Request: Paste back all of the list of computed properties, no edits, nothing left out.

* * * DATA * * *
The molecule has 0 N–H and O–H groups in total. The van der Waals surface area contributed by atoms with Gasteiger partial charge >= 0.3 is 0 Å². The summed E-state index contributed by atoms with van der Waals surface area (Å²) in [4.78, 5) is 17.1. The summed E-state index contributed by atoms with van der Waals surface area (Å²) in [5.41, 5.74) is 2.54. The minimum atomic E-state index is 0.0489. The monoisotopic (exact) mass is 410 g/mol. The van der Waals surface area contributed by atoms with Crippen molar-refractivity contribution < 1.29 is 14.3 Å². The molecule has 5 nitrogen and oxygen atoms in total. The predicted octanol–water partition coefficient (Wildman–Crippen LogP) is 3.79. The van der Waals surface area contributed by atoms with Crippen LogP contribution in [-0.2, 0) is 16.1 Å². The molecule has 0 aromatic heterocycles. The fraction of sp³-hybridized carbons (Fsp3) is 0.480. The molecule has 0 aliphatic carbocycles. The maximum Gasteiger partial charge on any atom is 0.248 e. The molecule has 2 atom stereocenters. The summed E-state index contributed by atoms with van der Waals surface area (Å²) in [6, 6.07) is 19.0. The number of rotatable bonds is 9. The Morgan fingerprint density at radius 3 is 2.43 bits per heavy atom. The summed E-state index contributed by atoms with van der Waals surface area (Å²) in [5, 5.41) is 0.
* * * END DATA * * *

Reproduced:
The molecule has 0 N–H and O–H groups in total. The van der Waals surface area contributed by atoms with Gasteiger partial charge >= 0.3 is 0 Å². The summed E-state index contributed by atoms with van der Waals surface area (Å²) in [4.78, 5) is 17.1. The summed E-state index contributed by atoms with van der Waals surface area (Å²) in [5.41, 5.74) is 2.54. The minimum atomic E-state index is 0.0489. The monoisotopic (exact) mass is 410 g/mol. The van der Waals surface area contributed by atoms with Crippen molar-refractivity contribution < 1.29 is 14.3 Å². The molecule has 5 nitrogen and oxygen atoms in total. The predicted octanol–water partition coefficient (Wildman–Crippen LogP) is 3.79. The van der Waals surface area contributed by atoms with Crippen LogP contribution in [-0.2, 0) is 16.1 Å². The molecule has 0 aromatic heterocycles. The fraction of sp³-hybridized carbons (Fsp3) is 0.480. The molecule has 0 aliphatic carbocycles. The maximum Gasteiger partial charge on any atom is 0.248 e. The molecule has 2 atom stereocenters. The summed E-state index contributed by atoms with van der Waals surface area (Å²) in [6, 6.07) is 19.0. The number of rotatable bonds is 9. The Morgan fingerprint density at radius 3 is 2.43 bits per heavy atom. The summed E-state index contributed by atoms with van der Waals surface area (Å²) in [5, 5.41) is 0.